Oil and gas income giant LINN Energy (NASDAQ:LINE) – and, by extension, its affiliate LinnCo (NASDAQ:LNCO) – is scheduled to report fourth-quarter and full-year earnings on Feb. 21 before markets open. As an MLP-type investment, hitting an earnings number isn't as important for LINN. Instead, investors should look for answers to the following three questions:

What's the distribution coverage ratio?
LINN is guiding for a distribution coverage ratio of 1.08 times for the fourth quarter and 1.14 times for the full year. The company's ability to exceed these targets is what will enable the company to increase its distribution at some point in 2013. I don't know about you, but I'm not one to complain about a pay raise. The higher the ratio is above 1.1 times, the more likely the company will be to boost its payout. 

Distribution coverage ratios vary across the MLP space. For example, Midstream giant Enterprise Products Partners (NYSE:EPD) has retained nearly 30% of its distributable cash flow by maintaining a near 1.3 times distribution ratio since its IPO. The company has used that cash to reinvest into projects to grow the partnership. If LINN holds back more capital, that means the company believes it can earn investors a much better return by reinvesting it on their behalf. 

What's the 2013 outlook for growth capex?
LINN should provide some insight into its growth plans for the year ahead which likely will affect that distribution coverage ratio. Acquisitions will always be a big part of LINN's growth model; however, organic growth by drilling will increasingly play an important role. LINN has several thousand low-risk and liquids-rich future drilling locations that it can continue to allocate capital to develop. Investors should watch to see how much capital the company is devoting as well as which operating areas will be getting a bulk of that capital.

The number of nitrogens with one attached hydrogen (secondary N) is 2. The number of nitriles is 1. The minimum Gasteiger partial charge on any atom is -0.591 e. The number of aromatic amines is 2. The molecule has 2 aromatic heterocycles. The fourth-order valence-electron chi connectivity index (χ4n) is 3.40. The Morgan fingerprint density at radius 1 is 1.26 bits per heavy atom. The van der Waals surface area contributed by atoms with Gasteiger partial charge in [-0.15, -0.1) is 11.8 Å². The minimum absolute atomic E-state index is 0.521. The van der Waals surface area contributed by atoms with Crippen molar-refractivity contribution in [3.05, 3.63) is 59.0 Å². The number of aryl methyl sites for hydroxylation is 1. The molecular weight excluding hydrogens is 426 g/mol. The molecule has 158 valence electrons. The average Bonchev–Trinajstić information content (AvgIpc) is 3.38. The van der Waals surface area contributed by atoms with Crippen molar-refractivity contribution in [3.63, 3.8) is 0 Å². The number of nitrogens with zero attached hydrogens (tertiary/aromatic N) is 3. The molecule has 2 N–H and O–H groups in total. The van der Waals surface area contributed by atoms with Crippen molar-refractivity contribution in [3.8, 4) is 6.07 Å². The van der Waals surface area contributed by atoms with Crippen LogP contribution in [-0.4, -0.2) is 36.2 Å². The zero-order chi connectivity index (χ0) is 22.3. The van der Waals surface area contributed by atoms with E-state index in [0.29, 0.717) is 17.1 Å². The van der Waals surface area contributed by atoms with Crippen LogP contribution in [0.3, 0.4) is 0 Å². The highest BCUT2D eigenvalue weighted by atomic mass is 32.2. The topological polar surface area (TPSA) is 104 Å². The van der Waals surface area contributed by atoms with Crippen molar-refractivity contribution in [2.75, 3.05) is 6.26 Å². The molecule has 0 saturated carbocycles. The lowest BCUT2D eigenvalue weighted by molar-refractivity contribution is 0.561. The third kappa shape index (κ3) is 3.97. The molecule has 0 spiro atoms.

Last year, LINN guided that it would spend $880 million to participate in the drilling of 340 wells. That capital was to yield a 20% year-over-year organic growth in production. Investors should look to see how well LINN hit those targets which should give some insight into how likely it will be to achieve its 2013 goals. 

How are the reserves holding up?
LINN looks to have ended 2012 with 5.1 trillion cubic feet equivalent of reserves. This is up from the 3.3 trillion cubic feet equivalent of reserves it ended with in 2011. Any reserves the company was able to add outside of those it acquired would be a nice addition to the company's long-term valuation. 

This means that the company will be able to economically produce more oil and gas from its existing asset base than was previously estimated. It also means that the income from wells won't run dry as fast as previously thought, which is a great help to the company as it continues to pay and grow its distribution.

My Foolish take
Look for LINN's distribution coverage ratio to be slightly above 1.1 times. Commodity prices were a bit higher than the company's guidance forecasts, which means that it likely made a bit more money selling its oil and gas in the quarter. What's not likely is any mention of a distribution increase; the company just announced a static payout last month. Instead, look for a bump up in the company's capex budget, probably to over a billion dollars in the year ahead. Finally, make sure LINN was able to replace more than 100% of its production outside of the reserves added by acquisition. LINN energy investors should continue to do well as long as the company's answers to these three questions are in the same vicinity as my forecasts.

Fool contributor Matt DiLallo owns shares of Enterprise Products Partners L.P., LINN Energy, LLC, and LinnCo, LLC. The Motley Fool recommends Enterprise Products Partners L.P. Try any of our Foolish newsletter services free for 30 days. We Fools may not all hold the same opinions, but we all believe that considering a diverse range of insights makes us better investors. The Motley Fool has a disclosure policy.